Presenting the draft state budget at the plenary session of the Parliament of Georgia on 13 November 2013, Minister of Finance, Nodar Khaduri, stated: “The imitation of economic growth, which was being contrived throughout the past years, was not felt by the people as poverty and unemployment saw no decrease in the country.”


inquired about the accuracy of the statement.

In line with the data

provided by the National Statistics Office of Georgia, the rate of unemployment equalled 15% in 2012 while the rate of employment stood at 56.8%. In 2003 the unemployment rate was equal to 11.5% and the rate of employment was 58.6%. Subsequently, based upon the data of GeoStat, employment/unemployment indices worsened in 2012 relative to 2003.


It can also be gathered from the table that unemployment rates saw an increase in 2004-2005 which was primarily caused by personnel cuts in the government sector and the restructuring of the economy. In the following years, the rates of unemployment varied according to the changes in the economic growth rates. In 2006-2007 unemployment rates demonstrated a tendency of a decrease; in 2008-2009 the indices saw an upturn while in 2010-2012 rates started declining again.

The graphs shown below present the dynamics of the Georgian labour force, employment and unemployment in the years 1998-2012.

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As concerns poverty, according to the Social Service Agency and GeoStat, the share of population under the poverty threshold equalled 9.7% in 2012. Measurements of the headcount index of poverty (the share of the population under the poverty threshold) became available solely starting from 2007. Therefore, we have no means of comparing these figures with the indicators of 2003.

As can be seen in the chart depicted below, in 2009 the share of the population under the poverty threshold amounted to 6.4%. Owing to the Russian-Georgian war and the economic downturn resulting from it, the indicator came close to 9.9% in 2009. In the period between 2009 and 2012 the indices did not see any significant improvement; the figure for 2012 is slightly lower than that of 2009 while compared to the indicator of 2007 it shows an increase of 3.3%.


Considering that we hold statistical data on poverty rates only starting from 2007 and, therefore, cannot compare the indices of 2003 and 2012, it proves fairly difficult to estimate whether or not poverty has grown or decreased in the given period. Furthermore, the given indices are calculated by the Social Service Agency and reflect the number of people receiving social assistance and not immediately the number of people under the poverty threshold.

As for the relative poverty, it is to be noted that both indicators of relative poverty calculated by GeoStat are lower in 2013 than in 2004. Hence, the relative poverty indicator saw a minor, but still certain, improvement in the given period.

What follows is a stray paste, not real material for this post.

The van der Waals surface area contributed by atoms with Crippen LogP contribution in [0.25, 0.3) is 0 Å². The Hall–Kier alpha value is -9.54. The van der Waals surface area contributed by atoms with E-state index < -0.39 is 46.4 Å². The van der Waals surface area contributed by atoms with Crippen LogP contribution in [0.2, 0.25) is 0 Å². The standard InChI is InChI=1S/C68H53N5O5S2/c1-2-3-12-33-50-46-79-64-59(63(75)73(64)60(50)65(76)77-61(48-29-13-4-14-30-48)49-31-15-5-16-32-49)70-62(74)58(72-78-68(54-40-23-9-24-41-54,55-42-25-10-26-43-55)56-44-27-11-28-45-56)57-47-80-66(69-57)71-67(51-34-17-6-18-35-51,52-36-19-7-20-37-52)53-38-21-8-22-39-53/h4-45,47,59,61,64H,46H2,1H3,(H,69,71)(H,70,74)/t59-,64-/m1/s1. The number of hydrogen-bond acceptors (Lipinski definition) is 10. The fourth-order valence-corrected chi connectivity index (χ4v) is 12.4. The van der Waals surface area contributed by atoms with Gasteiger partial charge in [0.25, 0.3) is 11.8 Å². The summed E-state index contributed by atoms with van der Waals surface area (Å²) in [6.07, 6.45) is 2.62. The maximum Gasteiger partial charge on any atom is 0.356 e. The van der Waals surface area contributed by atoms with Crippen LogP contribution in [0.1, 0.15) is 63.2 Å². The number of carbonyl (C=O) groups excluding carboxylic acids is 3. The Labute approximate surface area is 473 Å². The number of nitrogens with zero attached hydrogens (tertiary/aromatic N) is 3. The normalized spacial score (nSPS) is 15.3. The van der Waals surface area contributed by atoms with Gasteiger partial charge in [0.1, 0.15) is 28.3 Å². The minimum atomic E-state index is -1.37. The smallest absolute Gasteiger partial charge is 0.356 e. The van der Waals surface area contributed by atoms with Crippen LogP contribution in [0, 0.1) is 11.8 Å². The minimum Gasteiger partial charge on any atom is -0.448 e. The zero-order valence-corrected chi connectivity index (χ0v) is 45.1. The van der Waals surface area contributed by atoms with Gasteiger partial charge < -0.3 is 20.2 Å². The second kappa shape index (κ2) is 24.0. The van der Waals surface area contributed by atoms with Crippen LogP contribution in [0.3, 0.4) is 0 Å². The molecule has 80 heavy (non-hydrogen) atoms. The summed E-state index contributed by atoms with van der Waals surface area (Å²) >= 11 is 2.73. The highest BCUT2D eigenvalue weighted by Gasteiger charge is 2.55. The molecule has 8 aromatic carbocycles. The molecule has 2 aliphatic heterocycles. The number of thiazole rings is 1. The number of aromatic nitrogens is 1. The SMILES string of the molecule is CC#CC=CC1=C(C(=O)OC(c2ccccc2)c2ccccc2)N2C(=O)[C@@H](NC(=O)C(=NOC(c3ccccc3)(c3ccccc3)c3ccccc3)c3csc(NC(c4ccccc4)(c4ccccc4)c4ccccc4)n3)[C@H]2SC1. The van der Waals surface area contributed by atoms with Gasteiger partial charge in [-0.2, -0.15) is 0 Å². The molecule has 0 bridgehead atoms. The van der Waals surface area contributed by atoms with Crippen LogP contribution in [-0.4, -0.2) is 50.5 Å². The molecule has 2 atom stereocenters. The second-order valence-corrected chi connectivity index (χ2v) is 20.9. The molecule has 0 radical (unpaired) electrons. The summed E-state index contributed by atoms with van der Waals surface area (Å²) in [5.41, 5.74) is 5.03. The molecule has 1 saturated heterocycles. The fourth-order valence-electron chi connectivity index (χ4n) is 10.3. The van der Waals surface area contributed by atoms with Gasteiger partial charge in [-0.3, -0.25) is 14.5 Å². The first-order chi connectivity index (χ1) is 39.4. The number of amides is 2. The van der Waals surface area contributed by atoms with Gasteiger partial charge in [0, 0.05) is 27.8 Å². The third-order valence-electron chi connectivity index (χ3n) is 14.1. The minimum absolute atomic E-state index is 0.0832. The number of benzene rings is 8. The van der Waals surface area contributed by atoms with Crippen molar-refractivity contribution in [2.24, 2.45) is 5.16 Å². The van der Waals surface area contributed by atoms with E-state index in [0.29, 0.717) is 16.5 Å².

It is also worthwhile noting that the change in the number of people employed in the economy and the indicator of poverty do not provide sufficient data for making judgements about the reality of economic growth and drawing a definite conclusion on the matter. Aside from the economic growth, improvement in the indices of registered poverty also depends upon the policy of income distribution.

The economic growth might not spur an increase in the rates of employment if a restructuring of the economy is underway (a shrinking of state bureaucracy, for instance) or technological progress raises the productivity of the employed.

In the period 2004-2012 nominal GDP saw a threefold growth, the real GDP – 1.7-fold, GDP per capita – threefold, state budget – 7.5-fold, pension – 8.5-fold, average nominal wage – 4.5-fold, export – 5.1-fold and so forth. Naturally, such results could not have been attained solely based upon the shadow economy and the reduction of corruption in the country and the size of the economy prior to 2004 presented no means of achieving such successes either. Consequently, the above-listed indices have been reached only due to real economic growth and the Minister’s assertions suggesting that the economic growth of 2003-2012 had been artificial and fabricated is certainly far from the reality.


It is safe to say that the indicators of poverty and unemployment have seen no improvement as compared to 2004. In 2012 the rates of unemployment were 2.4 times higher relative to the indicators of 2004 and the indices of the registered poverty have shown no tendency of a decrease throughout the last four years.

It should also be emphasised that the relative poverty mostly reflects how national income is distributed in the population and not how many people live in poverty. The poverty indicator is the headcount index of poverty. Data on the headcount index is available only starting from 2007 and the observed rise in it occurred due to the economic crisis of 2008-1009.

As for the GDP, the Minister’s allegations claiming the economic growth rate to be simply an imitation are undoubtedly false. It is a solid fact that the nominal GDP of Georgia saw a threefold increase, the real GDP grew 1.7-fold, nominal income per capita – 3.8-fold, the state budget – 7.5-fold and so forth. It is also evident that these indicators have been achieved based upon the real growth of the economy. Therefore, it is economically unjustifiable to diminish the significance of these indicators and speak about the imitation of the economic growth.

Consequently, we conclude that Nodar Khaduri’s statement, “The imitation of economic growth, which was being contrived throughout the past years, was not felt by the people as poverty and unemployment saw no decrease in the country,” is HALF TRUE.